Document Detail

Computational model for forced expiration from asymmetric normal lungs.
MedLine Citation:
PMID:  12918904     Owner:  NLM     Status:  MEDLINE    
We present a computational model to predict maximal expiration through a morphometry-based asymmetrical bronchial tree. A computational model with the Horsfield-like geometry of the airway structure, including wave-speed flow limitation and taking into consideration separate airflows from several independent alveolar compartments has been derived. The airflow values are calculated for quasistatic conditions by solving a system of nonlinear differential equations describing static pressure losses along the airway branches. Calculations done for succeeding lung volumes result in the semidynamic maximal expiratory flow-volume (MEFV) curve. Simulations performed show that the model captures the main phenomena observed in vivo during forced expiration: effort independence of the flow-volume curve for the most of vital capacity, independence of limited flow on the properties of airways downstream to the choke points, characteristic differences of lung regional pressures and volumes, and a shape of their variability during exhalation. Some new insights into the flow limitation mechanism were achieved. First, flow limitation begins at slightly different time instants in individual branches of the bronchial tree, however after a short period of time, all regional flows are limited in a parallel fashion. Hence, total flow at the mouth is limited for most of the expired lung volume. Second, each of the airway branches contribute their own flow-volume shape and just these individual flows constitute the measured MEFV curve. Third, central airway heterogeneity can play a crucial role in modification of the entire flow. Fourth, the bronchial tree asymmetry is responsible for a nongravitational component of regional volume variability. Finally, increased inhomogeneity yields results that cannot be explained nor re-created with the use of a symmetrical structure of the bronchial tree.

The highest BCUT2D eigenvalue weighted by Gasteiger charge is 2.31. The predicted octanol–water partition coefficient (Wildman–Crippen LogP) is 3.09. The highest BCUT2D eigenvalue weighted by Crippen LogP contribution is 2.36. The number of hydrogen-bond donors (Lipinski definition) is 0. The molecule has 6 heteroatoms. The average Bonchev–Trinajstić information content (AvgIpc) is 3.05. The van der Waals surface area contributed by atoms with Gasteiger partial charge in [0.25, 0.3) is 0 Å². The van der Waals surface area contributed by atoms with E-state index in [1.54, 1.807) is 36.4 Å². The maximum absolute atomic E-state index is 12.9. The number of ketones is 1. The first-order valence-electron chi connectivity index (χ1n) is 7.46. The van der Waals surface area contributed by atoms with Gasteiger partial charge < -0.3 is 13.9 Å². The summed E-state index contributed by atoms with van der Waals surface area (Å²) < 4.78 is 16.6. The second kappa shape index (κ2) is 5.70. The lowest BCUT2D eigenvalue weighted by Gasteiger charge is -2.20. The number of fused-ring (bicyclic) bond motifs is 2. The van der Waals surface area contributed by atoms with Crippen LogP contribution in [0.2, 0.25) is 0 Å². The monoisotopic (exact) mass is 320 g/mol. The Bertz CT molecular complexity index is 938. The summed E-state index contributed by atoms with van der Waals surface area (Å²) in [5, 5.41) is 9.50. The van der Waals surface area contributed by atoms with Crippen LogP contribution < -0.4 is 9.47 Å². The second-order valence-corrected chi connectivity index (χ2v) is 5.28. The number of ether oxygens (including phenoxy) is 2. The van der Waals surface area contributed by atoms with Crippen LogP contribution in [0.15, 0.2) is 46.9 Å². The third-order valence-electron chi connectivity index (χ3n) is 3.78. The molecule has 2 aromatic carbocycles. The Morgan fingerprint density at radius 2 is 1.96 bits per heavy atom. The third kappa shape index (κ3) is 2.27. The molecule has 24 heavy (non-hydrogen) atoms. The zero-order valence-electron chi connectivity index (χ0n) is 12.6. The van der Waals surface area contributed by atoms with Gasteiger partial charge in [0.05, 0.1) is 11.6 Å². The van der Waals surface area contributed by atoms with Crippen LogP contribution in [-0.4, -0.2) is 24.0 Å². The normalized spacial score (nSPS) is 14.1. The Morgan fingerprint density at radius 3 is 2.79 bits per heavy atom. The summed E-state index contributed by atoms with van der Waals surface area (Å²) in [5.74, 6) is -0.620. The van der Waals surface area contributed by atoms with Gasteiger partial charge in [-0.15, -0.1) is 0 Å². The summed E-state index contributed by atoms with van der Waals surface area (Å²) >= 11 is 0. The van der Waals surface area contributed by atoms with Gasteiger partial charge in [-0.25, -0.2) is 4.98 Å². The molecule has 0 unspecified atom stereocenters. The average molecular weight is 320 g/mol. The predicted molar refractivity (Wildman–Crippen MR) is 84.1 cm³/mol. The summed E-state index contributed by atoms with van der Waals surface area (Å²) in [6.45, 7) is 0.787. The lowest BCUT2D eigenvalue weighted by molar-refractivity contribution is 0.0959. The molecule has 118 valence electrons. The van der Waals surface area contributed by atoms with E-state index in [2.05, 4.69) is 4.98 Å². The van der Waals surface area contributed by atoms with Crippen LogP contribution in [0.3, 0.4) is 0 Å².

Adam G Polak; Kenneth R Lutchen
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Publication Detail:
Type:  Comparative Study; Evaluation Studies; Journal Article; Research Support, Non-U.S. Gov't; Research Support, U.S. Gov't, Non-P.H.S.; Research Support, U.S. Gov't, P.H.S.; Validation Studies    
Journal Detail:
Title:  Annals of biomedical engineering     Volume:  31     ISSN:  0090-6964     ISO Abbreviation:  Ann Biomed Eng     Publication Date:  2003 Sep 
Date Detail:
Created Date:  2003-08-15     Completed Date:  2004-04-28     Revised Date:  2007-11-14    
Medline Journal Info:
Nlm Unique ID:  0361512     Medline TA:  Ann Biomed Eng     Country:  United States    
Other Details:
Languages:  eng     Pagination:  891-907     Citation Subset:  IM    
Department of Biomedical Engineering, Boston University, Boston, MA 02215, USA.
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MeSH Terms
Air Pressure
Bronchi / physiology
Computer Simulation
Exhalation / physiology*
Forced Expiratory Flow Rates / physiology*
Forced Expiratory Volume / physiology*
Lung / physiology*
Models, Biological*
Reproducibility of Results
Sensitivity and Specificity
Grant Support

From MEDLINE®/PubMed®, a database of the U.S. National Library of Medicine

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